It is Canada’s first-ever electric fire truck.
In fact, it’s only the second one operating in North America — Los Angeles was the first in May 2022 — and it now has a home at the Vancouver Fire Rescue Services' main hall in Strathcona.
Chief Karen Fry and Mayor Ken Sim unveiled the $1.8-million Rosenbauer RTX pumper truck Monday at the department’s training facility on Chess Street, where firefighters, new recruits and media all got a look at the Austrian-built vehicle.
“We've been out training on it all week, and we're really looking forward to the positive impact that this will have for our city,” Fry said. “And honestly, once we get this in place, I can't wait to see more of these engines come into service in Vancouver.”
The key feature of the truck is the two large Volvo-Penta batteries, with one directly behind the cab and the other between the front and rear axles of the vehicle.
The batteries have a 100-kilometre range.
If the department were to exceed that range — which the experience in Los Angeles suggests it will not be a major concern — a 300-horsepower diesel motor inside the truck would kick in when the charge drops to 20 per cent to recharge the batteries.
The motor would also power the truck’s pump.
Tight turning radius
The truck doesn’t look much different from a traditional engine, although it is shorter and narrower. At the same time, it is designed to allow up to six firefighters in the cab, where a person over six feet tall can easily stand up without banging their head.
What impressed many at Monday’s news conference was the truck’s tight turning radius, which Capt. Shawn Dighton demonstrated on a road at the training facility; all four of the truck’s wheels can move as if on a swivel, giving the driver the ability to “crab sideways” to get in and out of tight spots.
“The advantages are obviously the size and the manoeuvrability — able to get through traffic, get through those narrow laneways where we've got cars parked on both sides of the street,” Dighton said. “A lot of the department hasn't seen the capabilities of it yet, but I think once they see it, there'll be a lot of buy-in.”
The other advantage Dighton pointed out was how quiet the truck is compared to a traditional diesel-powered fire truck, which can make it difficult to hear in the cab and when at a scene.
“We're standing here talking and the truck is actually running right now,” he said. “In our old trucks, we wear headsets all the time because it's so loud. With this truck, we can be driving down the road, and you can talk back and forth without the headsets.”
In addition, using a truck that doesn’t rely on diesel fuel means firefighters are not exposed to carcinogens and pollutants from exhaust, which can lead to asthma, respiratory illness and cancer — a point Fry made in her remarks.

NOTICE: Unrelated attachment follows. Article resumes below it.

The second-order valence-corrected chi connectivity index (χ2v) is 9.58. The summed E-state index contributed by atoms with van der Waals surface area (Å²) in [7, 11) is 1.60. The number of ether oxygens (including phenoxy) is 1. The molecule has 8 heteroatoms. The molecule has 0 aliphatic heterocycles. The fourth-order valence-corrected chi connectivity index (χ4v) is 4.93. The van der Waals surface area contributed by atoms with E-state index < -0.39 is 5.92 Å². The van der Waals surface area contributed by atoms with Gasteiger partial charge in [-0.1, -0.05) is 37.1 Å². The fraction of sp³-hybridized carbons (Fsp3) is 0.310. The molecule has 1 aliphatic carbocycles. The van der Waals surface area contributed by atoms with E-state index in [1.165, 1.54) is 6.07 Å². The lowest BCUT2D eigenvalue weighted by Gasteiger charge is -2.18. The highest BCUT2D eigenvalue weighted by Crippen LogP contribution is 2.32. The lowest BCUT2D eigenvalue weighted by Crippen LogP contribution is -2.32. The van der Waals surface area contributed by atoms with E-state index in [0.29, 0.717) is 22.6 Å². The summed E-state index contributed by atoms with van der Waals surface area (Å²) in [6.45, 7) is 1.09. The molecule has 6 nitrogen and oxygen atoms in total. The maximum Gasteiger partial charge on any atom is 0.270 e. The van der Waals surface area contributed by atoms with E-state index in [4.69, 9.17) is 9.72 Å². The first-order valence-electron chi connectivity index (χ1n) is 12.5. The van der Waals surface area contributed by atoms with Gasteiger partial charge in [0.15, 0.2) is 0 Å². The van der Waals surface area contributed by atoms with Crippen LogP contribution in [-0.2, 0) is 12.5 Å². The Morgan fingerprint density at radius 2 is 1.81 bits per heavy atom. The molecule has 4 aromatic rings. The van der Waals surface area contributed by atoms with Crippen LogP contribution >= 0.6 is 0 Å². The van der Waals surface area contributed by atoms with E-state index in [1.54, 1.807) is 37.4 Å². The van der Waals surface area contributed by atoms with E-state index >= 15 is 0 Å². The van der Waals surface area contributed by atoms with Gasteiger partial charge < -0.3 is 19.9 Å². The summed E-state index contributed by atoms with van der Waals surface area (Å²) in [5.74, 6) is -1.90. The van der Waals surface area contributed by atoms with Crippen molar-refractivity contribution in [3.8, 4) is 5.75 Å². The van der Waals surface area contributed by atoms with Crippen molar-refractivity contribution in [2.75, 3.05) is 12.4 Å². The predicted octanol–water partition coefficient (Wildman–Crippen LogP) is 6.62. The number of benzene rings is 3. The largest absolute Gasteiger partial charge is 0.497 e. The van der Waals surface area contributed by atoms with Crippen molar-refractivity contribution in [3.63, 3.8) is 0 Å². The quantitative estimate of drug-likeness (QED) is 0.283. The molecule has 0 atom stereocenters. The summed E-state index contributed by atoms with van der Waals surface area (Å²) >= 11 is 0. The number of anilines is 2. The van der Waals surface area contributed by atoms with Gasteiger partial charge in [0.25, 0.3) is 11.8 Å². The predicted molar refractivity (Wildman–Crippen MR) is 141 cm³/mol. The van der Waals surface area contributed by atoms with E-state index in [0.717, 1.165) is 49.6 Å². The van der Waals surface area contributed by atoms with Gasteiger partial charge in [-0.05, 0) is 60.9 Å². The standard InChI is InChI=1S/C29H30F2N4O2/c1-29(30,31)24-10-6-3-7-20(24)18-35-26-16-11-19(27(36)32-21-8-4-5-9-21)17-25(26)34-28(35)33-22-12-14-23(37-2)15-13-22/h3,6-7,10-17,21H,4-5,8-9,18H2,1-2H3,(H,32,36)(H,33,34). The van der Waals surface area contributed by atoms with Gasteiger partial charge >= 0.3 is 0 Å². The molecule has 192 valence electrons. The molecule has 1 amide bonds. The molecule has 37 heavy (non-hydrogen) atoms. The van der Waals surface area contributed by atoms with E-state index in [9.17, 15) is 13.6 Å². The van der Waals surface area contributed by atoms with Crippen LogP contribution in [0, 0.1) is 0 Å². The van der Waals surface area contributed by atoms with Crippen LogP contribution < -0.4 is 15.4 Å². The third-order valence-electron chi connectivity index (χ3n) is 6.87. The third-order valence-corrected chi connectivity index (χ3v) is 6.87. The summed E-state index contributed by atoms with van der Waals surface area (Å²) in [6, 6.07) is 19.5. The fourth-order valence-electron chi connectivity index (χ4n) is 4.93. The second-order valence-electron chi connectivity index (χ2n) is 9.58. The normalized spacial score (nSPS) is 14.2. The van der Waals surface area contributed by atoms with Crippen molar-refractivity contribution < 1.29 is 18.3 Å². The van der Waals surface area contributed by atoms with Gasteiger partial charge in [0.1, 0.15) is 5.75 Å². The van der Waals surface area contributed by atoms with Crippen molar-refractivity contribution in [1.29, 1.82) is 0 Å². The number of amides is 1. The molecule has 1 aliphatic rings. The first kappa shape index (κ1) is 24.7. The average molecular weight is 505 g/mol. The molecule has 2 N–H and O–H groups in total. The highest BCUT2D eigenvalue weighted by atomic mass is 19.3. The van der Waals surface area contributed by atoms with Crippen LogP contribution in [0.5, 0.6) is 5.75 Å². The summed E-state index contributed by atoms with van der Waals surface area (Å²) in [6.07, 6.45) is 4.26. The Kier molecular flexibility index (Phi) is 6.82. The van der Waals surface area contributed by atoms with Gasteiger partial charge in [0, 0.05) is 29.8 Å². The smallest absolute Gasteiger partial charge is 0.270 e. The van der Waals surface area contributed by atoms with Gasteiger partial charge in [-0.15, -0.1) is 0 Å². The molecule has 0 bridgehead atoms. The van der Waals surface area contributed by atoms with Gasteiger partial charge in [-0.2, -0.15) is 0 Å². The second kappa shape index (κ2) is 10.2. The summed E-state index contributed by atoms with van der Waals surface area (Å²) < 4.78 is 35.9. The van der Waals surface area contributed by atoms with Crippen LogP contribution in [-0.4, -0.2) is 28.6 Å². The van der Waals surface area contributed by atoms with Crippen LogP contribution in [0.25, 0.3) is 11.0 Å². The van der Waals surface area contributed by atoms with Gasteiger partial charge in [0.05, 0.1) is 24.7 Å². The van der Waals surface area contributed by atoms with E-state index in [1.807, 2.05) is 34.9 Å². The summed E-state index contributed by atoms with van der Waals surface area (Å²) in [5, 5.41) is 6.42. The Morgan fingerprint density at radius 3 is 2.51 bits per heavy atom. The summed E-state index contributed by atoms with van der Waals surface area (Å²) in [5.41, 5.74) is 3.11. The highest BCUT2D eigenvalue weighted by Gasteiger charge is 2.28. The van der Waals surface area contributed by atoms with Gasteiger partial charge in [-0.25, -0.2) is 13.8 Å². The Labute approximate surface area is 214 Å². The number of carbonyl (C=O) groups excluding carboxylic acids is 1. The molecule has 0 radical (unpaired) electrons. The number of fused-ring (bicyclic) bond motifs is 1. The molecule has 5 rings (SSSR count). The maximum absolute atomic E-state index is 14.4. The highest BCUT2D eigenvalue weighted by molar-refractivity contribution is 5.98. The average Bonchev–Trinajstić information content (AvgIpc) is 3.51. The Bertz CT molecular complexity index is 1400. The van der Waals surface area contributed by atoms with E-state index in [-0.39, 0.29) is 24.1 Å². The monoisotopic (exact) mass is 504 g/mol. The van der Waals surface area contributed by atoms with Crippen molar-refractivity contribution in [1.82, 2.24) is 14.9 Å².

“At fire scenes, at emergency incidents and at motor vehicle accidents when our trucks are running, they're off-gassing,” the chief said. “So with the electric [truck], we're reducing that impact not only to our firefighters who are working around the engine, but also to the community that we're serving as well.”
No estimate was provided Monday on how much gas will be saved by going electric, but the experience in Los Angeles is that its truck used 22 gallons of diesel fuel over six months in 1,482 calls, according to Todd McBride, sales and marketing manager for RTX.
“So 98 per cent of what this truck does is done by battery power,” said McBride, who attended the news conference.
While the electric component of the truck is its main feature, McBride told Glacier Media that ergonomics was also key to the vehicle’s design.
The truck is lower than a traditional engine and can be manually lowered or raised, making it easier for firefighters to climb into the cab or descend from it; many injuries suffered by firefighters are caused by exiting fire trucks, according to an information sheet supplied to media Monday by the department.
“They’ve got all that gear on their back [when exiting a truck],” McBride said. “We often say your body is kind of like a paperclip. You can open and close it, but eventually it's going to break. It's the same thing with a firefighter’s body.”
The $1.8-million price tag was not the full cost paid by the department, with Fry estimating $750,000 was covered in senior government rebates.
“We expect that it's almost doubled in price since then,” she said. “I think it's closer to $3 million now.”
The Vancouver fire department also recorded another first related to reducing greenhouse gas emissions when in April 2022 it opened Canada's first zero-carbon fire hall.